Market Vibrations: News and Commentary from the Europe Desk (1130 GMT)
1130 GMT: UK's PM Cameron is said to have been quite taken by Sweden's "maid credit" policy of providing tax breaks for families whom want to hire cleaners, cooks, gardeners and child carers. The UK's unemployment rate has been climbing amid slowing economic growth. Not much going on other than, with European government bonds remaining pretty steady. In geopolitics, EU's Van Rumpoy has wrned that Iran appears to be steadily moving towards developing nuclear capabilities.
0955 GMT: Led by fuel and alcohol, output prices in the UK gave rose more than expected in January, as factory output prices in the UK rose at their fastest rate in nine months. Factory prices rose 0.5% on the month, as opposed to the 0.1% predicted by economists. Meanwhile, some harsh words for Greece out of Germany with the German FinMin said to be expected to tell lawmakers that Greece is missing devt targets. A host of German lawmakers have respoded by saying that aid to Greece is contingent on Greece introducing further reforms. The Greek side is expected to hold a meeting on the issue at 1300 GMT.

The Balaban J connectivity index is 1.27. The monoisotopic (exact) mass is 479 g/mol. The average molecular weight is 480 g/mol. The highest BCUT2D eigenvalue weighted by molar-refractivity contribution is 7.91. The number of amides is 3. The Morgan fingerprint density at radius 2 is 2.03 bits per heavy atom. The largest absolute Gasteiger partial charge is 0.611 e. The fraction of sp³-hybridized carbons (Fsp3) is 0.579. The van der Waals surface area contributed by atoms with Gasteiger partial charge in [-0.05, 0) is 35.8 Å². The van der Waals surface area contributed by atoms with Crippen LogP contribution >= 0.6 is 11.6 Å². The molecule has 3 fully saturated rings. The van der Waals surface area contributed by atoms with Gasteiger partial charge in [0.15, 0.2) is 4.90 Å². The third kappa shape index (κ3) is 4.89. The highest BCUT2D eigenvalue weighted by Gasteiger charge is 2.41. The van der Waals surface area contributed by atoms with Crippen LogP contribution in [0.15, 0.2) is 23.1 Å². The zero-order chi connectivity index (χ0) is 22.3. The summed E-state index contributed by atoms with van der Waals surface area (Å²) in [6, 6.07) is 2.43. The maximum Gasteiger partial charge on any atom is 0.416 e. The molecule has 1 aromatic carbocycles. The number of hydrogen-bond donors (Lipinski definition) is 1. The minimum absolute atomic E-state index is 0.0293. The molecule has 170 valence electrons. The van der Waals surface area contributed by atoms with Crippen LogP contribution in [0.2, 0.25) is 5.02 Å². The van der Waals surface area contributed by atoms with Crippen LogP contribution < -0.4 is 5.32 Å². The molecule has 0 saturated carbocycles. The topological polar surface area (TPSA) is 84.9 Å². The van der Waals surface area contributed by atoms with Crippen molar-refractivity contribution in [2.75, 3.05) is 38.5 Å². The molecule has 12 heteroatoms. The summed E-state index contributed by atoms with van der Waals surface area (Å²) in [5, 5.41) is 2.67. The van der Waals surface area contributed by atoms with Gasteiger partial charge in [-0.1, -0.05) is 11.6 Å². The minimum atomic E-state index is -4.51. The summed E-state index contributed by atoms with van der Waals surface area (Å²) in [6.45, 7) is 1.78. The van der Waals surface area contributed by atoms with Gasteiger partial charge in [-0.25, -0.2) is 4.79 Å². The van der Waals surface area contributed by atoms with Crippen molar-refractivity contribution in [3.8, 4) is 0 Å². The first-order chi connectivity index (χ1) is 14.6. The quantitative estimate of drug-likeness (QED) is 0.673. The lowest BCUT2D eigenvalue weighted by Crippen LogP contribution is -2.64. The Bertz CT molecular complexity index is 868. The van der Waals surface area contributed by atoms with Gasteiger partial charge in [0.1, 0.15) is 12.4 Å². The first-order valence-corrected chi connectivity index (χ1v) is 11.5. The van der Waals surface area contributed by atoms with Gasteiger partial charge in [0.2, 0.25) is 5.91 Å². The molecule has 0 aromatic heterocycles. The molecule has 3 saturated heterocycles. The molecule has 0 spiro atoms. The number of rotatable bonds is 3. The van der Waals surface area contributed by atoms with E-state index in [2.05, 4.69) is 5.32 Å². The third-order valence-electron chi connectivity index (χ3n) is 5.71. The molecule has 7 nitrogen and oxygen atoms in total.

0800 GMT: German January CPI out pretty much as expected at -0.4% on the month (-0.4% expected) and 2.1% on the year (2.0% expected). Also, French industrial production is showing sign of weakness, coming it -1.4% on the month versus -0.7% ex[ected. Yearly was -1.3% versus -0.6% expected. Although there were some upward revisions to previous numbers, the weak showing doesn't seem to merit some comments this morning out of ECB Noyer saying that the French economy is "picking up." Meanwhile, some standard posturing out of the EU with Barroso saying he is confident Greece will remain in the Eurozone, and that the Greek package is in its final stage.
0640 GMT: Notwithstanding the Greek coalition agreement on austerity measures yesterday, the US Dollar looks to be on the verge of a long-awaited bullish reversal after an Asian session which saw some very weak Chinese data in the form of imports dropping some 15% from last year. The correlated Aussie dropped almost a full cent against the US Dollar on the news. So far this session risk seems to be consolidating and should the move turn negative look for a bullish Dollar resumption. On the European data front, look for critical data out of Germany, France, Switzerland, Italy, the UK, and Canada later on.
Market Vibrations is a new DailyFX feature which follows the European trading session with real-time updates and breaking news and analysis. It is updated regularly, so check back for the latest FX developments.
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